For many survivors, the first resource they turn to is 211, California’s one-stop-shop for community resources. But the phone line isn’t always as helpful as intended.
Survivor Kymberly McClain said when she called 211 looking for shelter services, she received 10 contacts— only to be turned down by every organization she called.
“If you call 211, there is no connection between the resources that they’re giving out and if those resources are up to date, if those resources are for your specific need, if those resources are available,” she said.
"You have to flee first and then contact shelters and say 'hi, I’m homeless and I need shelter now'. And that may or may not be available to you at any given time."
To make it even more complicated, even if you were aware of all the available shelter beds out there, you still couldn’t plan ahead to move into one. That’s because you’re still housed —and you first have to be homeless to be accepted into a shelter.
"You have to flee first and then contact shelters and say 'hi, I’m homeless and I need shelter now'. And that may or may not be available to you at any given time," said Brown.
And those applying for a spot in transitional homeless shelters have to be unhoused for a whole year to qualify.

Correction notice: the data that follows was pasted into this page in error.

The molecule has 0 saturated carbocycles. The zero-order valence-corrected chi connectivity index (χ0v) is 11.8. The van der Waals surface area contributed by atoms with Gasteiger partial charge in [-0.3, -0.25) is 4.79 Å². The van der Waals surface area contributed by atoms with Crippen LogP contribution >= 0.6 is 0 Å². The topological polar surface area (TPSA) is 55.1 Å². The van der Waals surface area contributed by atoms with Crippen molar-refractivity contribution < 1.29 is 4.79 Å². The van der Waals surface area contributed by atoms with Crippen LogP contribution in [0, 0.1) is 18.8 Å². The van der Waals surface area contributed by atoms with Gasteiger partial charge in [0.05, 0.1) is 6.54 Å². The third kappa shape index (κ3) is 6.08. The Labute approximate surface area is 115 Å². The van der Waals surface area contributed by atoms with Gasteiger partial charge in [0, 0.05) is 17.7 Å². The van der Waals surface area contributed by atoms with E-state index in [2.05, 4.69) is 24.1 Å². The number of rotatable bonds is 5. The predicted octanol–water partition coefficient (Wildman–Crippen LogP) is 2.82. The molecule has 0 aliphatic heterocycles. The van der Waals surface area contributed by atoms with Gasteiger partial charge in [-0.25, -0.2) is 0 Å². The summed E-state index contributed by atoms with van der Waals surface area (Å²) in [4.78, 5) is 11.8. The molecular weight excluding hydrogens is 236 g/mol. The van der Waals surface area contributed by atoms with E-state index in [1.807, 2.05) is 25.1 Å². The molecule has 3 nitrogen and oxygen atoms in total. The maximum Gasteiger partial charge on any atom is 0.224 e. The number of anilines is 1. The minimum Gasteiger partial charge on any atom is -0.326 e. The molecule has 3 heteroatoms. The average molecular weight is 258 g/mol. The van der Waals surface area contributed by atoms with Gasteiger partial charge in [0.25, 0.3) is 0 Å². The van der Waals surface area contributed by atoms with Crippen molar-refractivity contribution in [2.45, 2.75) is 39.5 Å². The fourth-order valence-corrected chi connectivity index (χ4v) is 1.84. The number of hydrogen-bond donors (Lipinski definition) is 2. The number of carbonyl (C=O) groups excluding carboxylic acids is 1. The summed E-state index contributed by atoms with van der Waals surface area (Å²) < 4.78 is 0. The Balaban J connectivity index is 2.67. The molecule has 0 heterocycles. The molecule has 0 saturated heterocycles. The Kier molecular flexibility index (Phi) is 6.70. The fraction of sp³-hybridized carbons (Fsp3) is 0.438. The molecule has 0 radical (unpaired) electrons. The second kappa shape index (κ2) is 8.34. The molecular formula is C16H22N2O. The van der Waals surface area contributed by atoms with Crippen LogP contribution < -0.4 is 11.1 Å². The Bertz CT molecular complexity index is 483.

Shelters will also prioritize those most in need. Some organizations will only take survivors who have been physically harmed in the last 30 days, even if violence is the reason for becoming unhoused.
And even if survivors do meet all these requirements, space is limited. In L.A. County, there are only about 1,000 beds at emergency and transitional shelters for survivors. And that’s just not enough to meet the demand.
Shelters often have rules to protect residents, designed to ensure they can’t be tracked by their abusers.
“A lot of shelters will require that you don't continue working,” said Eastlund. “They'll take your cell phone, they have curfews in place.”
But those kinds of rules can be unrealistic and difficult to live under, so some survivors will turn down a place in the shelter. Or if they do move in, the controlling dynamic can be an emotional trigger, and unwittingly cause them to relive their trauma.